of the more canny publishers, fearing
that it w ill take some time for the.idea
In sink in, have made it a home paper
month, instead of a week, and we
wish them luck.
Hut the idea doesn't appeal to us.
To legin with, the men who are writ
ing the publicity for the movement,
seem to have th .same old i lea that
so many other people have that the
m wspapcr is a public institution and
ought to be supported by donations of
various kinds . Too many publishers
do not have the rivrl'.t conception of
their mission. The average newspaper
is worth every cent it costs either the
leader or the advertiser, and the man
who, wittingly or otherwise, allows the
impression to go abroad that he is w ill
ing to be supported by public-spirted
citizens on the ground that he is a help
to the community, will need good luck
to help him out. Some of these days,
the truth is gning to be known about
country newspapers, and that is that
they aren't objects of charity, but just
business institutions. Some of these
days conditions are going to be such
that they'll have to be run on a busi
ness basis. The churches have attain
ed this plane or least the best of
them have and some glad day news
pa) er men wil' be apt to g(t as vexed
as a preacher does now when he's of
fered a half-fare ticket, v'.ien some
well-meaning friend gets the wrong
idea or the way he makes liis living.
drafted by Attorney General Davis.
A clau.-e in this act gives the board
authority to "remit fines and forfeit
ures. " Two application are now be
fore the board to secure the return
of automobiles declared confiscated by
county courts on a showing that the
machines had leen used for the trans
portation of bootleg liquor.
It is said, of course, that there is
1 no way of knowing whether the ma
chines have been sold under court or
der, or whether the purchasers could
bo forced to give them up, the law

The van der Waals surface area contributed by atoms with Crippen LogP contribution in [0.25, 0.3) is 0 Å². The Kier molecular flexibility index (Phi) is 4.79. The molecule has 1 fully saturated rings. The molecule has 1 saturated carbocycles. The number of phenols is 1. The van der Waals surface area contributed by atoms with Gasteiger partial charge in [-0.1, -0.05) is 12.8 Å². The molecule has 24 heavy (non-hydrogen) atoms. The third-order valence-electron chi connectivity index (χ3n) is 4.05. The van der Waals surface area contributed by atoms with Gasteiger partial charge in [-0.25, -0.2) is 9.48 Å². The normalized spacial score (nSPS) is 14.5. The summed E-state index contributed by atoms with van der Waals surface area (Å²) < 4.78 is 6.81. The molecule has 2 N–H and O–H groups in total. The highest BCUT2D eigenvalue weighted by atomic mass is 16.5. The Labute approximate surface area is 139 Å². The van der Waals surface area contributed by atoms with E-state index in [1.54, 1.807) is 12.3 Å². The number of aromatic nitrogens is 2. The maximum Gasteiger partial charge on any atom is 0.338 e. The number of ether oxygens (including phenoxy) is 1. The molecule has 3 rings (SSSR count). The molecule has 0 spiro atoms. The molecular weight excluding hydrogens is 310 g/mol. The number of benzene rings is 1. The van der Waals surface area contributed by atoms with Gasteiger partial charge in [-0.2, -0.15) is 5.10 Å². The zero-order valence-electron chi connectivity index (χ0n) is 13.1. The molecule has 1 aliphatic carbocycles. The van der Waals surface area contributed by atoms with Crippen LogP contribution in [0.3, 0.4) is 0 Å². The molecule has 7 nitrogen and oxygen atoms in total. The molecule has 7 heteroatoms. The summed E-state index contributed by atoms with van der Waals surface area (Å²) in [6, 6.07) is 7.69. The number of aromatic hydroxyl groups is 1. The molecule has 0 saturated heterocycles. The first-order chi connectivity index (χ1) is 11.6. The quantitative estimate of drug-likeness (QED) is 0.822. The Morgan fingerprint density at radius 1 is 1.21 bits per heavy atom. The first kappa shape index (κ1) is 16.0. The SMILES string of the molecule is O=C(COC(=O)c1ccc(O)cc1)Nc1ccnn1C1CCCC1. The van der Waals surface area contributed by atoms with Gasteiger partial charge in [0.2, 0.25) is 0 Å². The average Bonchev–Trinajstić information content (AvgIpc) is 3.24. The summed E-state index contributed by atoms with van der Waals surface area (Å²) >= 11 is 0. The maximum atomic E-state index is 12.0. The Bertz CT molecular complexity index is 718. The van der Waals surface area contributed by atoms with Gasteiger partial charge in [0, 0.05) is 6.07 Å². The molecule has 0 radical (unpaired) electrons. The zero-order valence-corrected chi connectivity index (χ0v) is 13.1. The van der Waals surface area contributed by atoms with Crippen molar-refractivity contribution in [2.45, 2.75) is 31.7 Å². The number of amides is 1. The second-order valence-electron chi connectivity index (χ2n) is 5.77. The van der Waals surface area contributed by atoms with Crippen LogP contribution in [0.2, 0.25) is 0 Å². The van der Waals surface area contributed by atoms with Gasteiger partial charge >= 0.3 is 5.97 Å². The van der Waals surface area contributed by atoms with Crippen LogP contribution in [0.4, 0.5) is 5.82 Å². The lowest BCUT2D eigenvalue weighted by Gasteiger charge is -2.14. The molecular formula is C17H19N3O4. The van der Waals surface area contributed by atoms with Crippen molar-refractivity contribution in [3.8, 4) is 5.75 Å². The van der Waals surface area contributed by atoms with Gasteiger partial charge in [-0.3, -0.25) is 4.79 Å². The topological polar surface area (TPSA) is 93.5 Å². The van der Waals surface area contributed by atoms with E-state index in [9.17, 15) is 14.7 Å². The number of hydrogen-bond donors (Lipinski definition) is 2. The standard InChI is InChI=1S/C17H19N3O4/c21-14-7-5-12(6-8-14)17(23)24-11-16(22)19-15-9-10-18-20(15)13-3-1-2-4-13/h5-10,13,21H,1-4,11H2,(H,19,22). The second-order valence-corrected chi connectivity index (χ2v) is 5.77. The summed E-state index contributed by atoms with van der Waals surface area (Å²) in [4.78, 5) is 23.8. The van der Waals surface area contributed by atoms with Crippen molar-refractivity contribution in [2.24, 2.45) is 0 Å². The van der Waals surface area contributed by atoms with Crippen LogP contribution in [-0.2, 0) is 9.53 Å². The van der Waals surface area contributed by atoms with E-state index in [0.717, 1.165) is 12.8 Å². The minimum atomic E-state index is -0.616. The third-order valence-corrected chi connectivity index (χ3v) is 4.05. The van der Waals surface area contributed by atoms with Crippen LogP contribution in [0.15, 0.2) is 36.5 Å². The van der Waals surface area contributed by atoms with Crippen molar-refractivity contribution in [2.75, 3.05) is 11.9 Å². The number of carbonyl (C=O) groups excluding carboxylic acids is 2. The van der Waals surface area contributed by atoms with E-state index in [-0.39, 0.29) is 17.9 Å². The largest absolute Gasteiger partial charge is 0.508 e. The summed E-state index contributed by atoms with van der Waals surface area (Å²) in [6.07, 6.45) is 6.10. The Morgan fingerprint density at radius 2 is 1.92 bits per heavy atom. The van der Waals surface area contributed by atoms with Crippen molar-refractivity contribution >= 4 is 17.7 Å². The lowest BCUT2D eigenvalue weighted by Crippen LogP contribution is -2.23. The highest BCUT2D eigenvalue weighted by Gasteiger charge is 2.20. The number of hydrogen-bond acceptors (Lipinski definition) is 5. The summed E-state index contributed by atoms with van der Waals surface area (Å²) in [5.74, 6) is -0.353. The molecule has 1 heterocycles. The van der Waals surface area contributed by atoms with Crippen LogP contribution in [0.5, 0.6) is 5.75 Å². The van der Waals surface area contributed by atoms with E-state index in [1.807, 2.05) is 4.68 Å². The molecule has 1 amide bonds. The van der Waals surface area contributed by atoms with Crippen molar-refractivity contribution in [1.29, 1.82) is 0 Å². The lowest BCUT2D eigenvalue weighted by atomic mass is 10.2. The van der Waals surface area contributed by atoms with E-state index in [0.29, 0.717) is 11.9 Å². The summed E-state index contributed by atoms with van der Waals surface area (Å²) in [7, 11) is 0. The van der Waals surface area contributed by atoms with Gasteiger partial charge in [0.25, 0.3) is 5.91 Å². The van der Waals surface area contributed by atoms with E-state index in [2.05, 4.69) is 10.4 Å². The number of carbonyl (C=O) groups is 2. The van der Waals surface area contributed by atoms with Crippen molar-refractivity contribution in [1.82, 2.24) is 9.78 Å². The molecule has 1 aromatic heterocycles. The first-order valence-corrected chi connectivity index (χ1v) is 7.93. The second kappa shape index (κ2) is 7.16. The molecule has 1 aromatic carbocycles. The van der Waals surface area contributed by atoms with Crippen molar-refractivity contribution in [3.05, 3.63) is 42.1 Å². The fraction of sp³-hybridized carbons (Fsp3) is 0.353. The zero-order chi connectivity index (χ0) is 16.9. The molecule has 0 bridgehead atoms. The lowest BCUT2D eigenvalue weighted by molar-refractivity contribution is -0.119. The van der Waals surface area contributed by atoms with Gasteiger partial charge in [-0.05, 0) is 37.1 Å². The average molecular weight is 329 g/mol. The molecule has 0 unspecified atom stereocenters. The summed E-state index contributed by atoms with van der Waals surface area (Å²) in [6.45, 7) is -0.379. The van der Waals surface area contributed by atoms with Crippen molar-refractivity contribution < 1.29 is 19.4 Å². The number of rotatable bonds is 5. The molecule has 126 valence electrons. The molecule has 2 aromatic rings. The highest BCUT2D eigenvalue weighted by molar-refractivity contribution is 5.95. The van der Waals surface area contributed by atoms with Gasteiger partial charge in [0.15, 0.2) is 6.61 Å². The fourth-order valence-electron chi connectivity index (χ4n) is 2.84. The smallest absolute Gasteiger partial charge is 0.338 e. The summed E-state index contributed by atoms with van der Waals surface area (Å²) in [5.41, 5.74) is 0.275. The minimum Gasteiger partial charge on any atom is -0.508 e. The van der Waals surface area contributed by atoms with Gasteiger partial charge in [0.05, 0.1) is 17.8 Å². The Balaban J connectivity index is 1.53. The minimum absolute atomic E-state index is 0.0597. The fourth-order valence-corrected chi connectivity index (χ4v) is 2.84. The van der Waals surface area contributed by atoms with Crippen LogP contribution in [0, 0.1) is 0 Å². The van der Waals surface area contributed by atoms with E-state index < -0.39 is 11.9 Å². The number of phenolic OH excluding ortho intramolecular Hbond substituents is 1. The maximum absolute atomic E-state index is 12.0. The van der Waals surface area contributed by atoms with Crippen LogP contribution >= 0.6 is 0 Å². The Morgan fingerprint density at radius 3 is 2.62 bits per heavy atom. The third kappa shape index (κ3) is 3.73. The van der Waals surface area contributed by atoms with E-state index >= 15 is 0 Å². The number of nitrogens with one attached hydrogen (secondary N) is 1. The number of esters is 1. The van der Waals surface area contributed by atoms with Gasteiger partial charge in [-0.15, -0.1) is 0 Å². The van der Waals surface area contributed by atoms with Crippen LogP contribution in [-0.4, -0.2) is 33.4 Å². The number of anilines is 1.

being quite plain on that point. Put
just why should the legislature, wit
tingly or otherwise, give the state
board of pardons power to remit fines
and forfeitures? Evidently there is
need for closer inspection of legisla
tion formulated bv state officers, or
'else some representatives of the legal
! profession in the attorney general's
i department should be operated on and
have a portion of their verbiage re
moved. If the little clause isn't in
J tended to mean anything, it should
uot have been put there and if some
thing has been slipped over, the f el -
J lows responsible should be required t
One can hardly blame county court
for getting discouraged. There ar
plenty of bootleirger and booze cor. -victions
reversed in district court m
technicalities without making th
county judges have to run the gaun'.
let of having their work reviewed Ly
the state board of pardons.
Somebody has found out that ri.
Habylon the rent tyrants were activ
4,000 years ago. And look what hap
pened to Babylon.
U. G. 1JAUMAN, O. I).
Some weeks ago, in a spirit of levity
while writing some dope for the semi
humorous "Pandom Shots" column, the
editor of this newspaper called atten
tion to the fact that there were get
ting to be entirely too many we ks set
apart for the benefit of some particu
lar business or profession. There was,
for instance, a "carbon paper week," a
"sew ing machine week", and a bunch
of others more of them, in fact, lhan
there were weeks in the year.
At the time, it was suggested there
should be a "subscribe for the home
paper week", in which everyone in the
county would hasten to cross tui
palms with silver and receive in return
a paid-up subscription to this great
moral semi-weekly. It was said in
jest but do you know that the pow
ers that we have decreed that there is
to be such a week, ami already our
foolish contemporaries are falling all
over themselves to stage their drive?
The Herald thinks, of course, that
every person in this community should,
for his own benefit, lie u reader of